Grandfather Mountain: Stories of Gods and Heroes from Many Cultures by Burleigh Muten, illus. by Si n Bailey, collects tales of spirituality from around the world. The titular story, from the Seneca Indians of North America, tells of Crow, a boy whom Grandfather Mountain deems the world's first storyteller, while "The Sons of Rangi and Papa-tu-a-nuku" is a bittersweet creation myth from the Maori in New Zealand. Bailey's illustrations include a meticulously detailed visual border whose narrative parallels the text. Copyright 2004 Reed Business Information.
Eight tales from different times and places are pulled together in this celebration of heroes and their journeys. To start it all is "Grandfather Mountain," itself a celebration of storytelling. In this Seneca tale, a craggy, magnificent elder helps an orphaned, outcast youth named Crow find a place where he belongs and a purpose for his life. Through the generous sharing of Grandfather Mountain, the boy learns both the traditional stories of his people and the importance of sharing those stories. A story from the Yoruba culture of Nigeria is about brothers Orinmula and Eshu. Brothers, friends, and gods, the pair are brought together when Orinmula decides to journey to the city of Owo. It is a long walk, and there are mysterious indications that Orinmula should turn back for home. Still, he persists, and ultimately only his brother's wisdom offers salvation. A story from the Aztec culture of Mexico details the creation of the first people by Quetzalcoatl. A story from England celebrates Merlin's power as a magician when faced with a mystical circle of ancient stones. Burleigh Mutén has a clear regard for the power of storytelling and a keen sense of the rhythm of spoken stories. This collection is the perfect choice for classroom read-alouds or bedtime sharing. Siân Bailey's beautiful illustrations honor these tales. 2004, Barefoot, Ages 10 up.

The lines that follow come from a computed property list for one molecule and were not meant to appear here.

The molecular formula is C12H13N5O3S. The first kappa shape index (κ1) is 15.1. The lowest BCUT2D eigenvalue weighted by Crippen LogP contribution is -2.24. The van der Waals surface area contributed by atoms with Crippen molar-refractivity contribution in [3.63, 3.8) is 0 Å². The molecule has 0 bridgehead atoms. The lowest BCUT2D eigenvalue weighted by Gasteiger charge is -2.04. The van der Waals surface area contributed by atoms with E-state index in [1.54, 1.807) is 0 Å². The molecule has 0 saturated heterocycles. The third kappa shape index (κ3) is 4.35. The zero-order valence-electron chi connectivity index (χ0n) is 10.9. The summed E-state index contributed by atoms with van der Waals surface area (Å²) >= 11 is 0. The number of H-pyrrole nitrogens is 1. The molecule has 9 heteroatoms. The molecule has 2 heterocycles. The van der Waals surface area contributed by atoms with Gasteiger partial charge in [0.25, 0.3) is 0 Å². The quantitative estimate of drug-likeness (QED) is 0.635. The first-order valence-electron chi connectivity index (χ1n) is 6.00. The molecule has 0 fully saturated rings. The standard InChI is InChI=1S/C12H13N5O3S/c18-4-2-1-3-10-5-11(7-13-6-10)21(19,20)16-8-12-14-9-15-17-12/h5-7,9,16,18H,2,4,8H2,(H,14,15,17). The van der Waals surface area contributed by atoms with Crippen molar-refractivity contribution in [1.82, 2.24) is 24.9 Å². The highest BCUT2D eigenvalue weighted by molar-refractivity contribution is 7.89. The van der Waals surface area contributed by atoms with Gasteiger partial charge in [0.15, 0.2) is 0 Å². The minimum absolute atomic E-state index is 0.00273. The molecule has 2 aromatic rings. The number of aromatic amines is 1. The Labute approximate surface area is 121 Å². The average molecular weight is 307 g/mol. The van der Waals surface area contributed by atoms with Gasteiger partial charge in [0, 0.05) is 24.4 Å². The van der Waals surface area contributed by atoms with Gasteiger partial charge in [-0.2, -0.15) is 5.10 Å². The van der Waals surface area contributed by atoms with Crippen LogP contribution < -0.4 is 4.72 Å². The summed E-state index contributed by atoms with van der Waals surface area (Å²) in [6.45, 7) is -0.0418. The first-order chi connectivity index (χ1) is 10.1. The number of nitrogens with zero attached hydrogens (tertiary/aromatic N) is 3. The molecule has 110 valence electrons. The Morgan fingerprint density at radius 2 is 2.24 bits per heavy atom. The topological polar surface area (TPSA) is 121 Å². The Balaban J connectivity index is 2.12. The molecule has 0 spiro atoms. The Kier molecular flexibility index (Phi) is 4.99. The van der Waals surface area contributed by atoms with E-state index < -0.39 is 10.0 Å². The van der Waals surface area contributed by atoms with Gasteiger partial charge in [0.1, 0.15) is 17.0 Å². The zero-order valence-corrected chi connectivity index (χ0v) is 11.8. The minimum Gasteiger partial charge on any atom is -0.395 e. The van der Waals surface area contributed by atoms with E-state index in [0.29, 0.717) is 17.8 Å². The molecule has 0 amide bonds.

—Heidi Hauser Green